‘We could go back to the house, then.’ Remus stuck out his lower lip and blew air straight up to toss his fringe aside. He had lost the red highlights and settled into a dingy-looking blonde. It was also nice, Peter thought, to have another friend who was sort of ugly. Sirius and James had filled out and almost never had pimples or anything embarrassing like that, and they were always getting notes passed to them by girls who had *that look* in their eyes. Where they pursed their lips speculatively when the boys weren’t looking, then smiled prettily when they were. Peter had endured a very degrading crush on a Ravenclaw girl named Sissy. It had been degrading because Sirius had told her, and she had avoided Peter for weeks while her friends tittered at him. Girls didn’t look at him. Girls didn’t look at Remus, either, except to poke fun at him; at those times Peter envied Remus, because it never seemed to bother him. Peter could remember every slur that had ever been directed at him.

‘Okay,’ Peter replied, and they left the pub and took their time pedalling back up the winding unpaved roads to Remus’s house. They passed through the woods where Peter thought the wolf attack must have been (not that he would be impolite enough to ask), and just before he started to get really tired of bike riding, Remus’s house swung into view.

It was a big house, though most of it was empty. The tiles on the roof needed maintenance and the shutters needed to be repainted. Samuel, Remus’s stepfather, kept the lawn mowed, and Remus’s mother Blodwen had tried to grow a garden, but mostly the house just looked old and run down. Remus had a room on the second storey facing the woods. They left their bicycles outside the barn, and scuffed the dirt from their shoes on the grass, and went in the front door.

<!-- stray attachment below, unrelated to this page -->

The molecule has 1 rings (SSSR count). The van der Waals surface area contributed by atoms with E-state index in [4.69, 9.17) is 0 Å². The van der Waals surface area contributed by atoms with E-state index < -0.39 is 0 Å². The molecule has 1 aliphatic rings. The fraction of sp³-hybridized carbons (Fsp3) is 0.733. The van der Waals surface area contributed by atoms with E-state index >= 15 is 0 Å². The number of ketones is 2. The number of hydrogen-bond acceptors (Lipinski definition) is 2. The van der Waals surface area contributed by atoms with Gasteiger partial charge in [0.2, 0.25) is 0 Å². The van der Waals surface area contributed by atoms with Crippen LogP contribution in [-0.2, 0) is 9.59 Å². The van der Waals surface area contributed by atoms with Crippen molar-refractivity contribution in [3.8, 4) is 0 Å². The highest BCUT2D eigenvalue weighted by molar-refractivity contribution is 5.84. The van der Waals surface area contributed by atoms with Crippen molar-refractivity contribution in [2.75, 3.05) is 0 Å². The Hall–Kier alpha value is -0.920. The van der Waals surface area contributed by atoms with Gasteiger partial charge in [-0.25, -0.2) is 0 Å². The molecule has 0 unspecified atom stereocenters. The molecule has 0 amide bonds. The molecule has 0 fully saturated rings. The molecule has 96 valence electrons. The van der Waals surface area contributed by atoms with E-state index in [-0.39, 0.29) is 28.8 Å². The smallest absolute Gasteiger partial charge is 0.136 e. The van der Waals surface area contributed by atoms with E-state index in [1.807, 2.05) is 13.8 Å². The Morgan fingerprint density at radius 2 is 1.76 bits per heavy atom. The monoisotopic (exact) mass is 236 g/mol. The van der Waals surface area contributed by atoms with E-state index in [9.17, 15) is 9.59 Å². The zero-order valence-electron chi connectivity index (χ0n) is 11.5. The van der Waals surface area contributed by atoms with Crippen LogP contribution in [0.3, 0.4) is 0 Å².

‘Home, mam,’ Remus called, and didn’t wait for an answer. He grabbed Peter’s arm and sprinted for the stairs. They took the steps two at a time and raced, laughing, for the door to Remus’s room. Peter threw the door shut just as Blodwen shouted up to them. When he turned back to grin at Remus, however, he bit the inside of his cheek and stayed silent. Remus was bent over by his bed, and he was white as his bed sheets. He was clearly struggling for breath.

We shouldn’t have run, Peter realised. Should have known better.

Then it seemed to pass. Remus wiped his face and looked up. He pulled his lips back in a smile, and Peter returned it, happy to ignore the scary moments as Remus was.

‘Get the game,’ he suggested, and Remus took down the chess board from his bare desk, and the bag of hidden sweets from the bottom drawer. After Peter won, they lay on Remus’s bed and looked through Muggle magazines. Peter drifted off until Remus’s mother called them down to supper.

Blodwen didn’t look like somebody’s mother, and certainly not Remus Lupin’s. She was a really beautiful woman (who had made Peter blush so much he wondered that he wasn’t permanently scarlet). She had lots of pale strawberry hair, and freckles over her nose, and she wore pretty blouses that let her underclothes show and skirts that revealed an awful lot of shapely leg. Peter tried awfully hard not to look (as she was after all his friend’s mother, and surely that was wrong) but Blodwen was, in the end, a lot nicer to look at than Remus was.

Samuel Mott, Remus’s stepfather, who was an English Catholic and the manager of a supermarket in town, was a spare-looking man who talked a lot about sales prices and the economy. He didn’t like to talk about Hogwarts or magic, and so he never said much to Remus.

Peter could tell that Remus preferred it that way.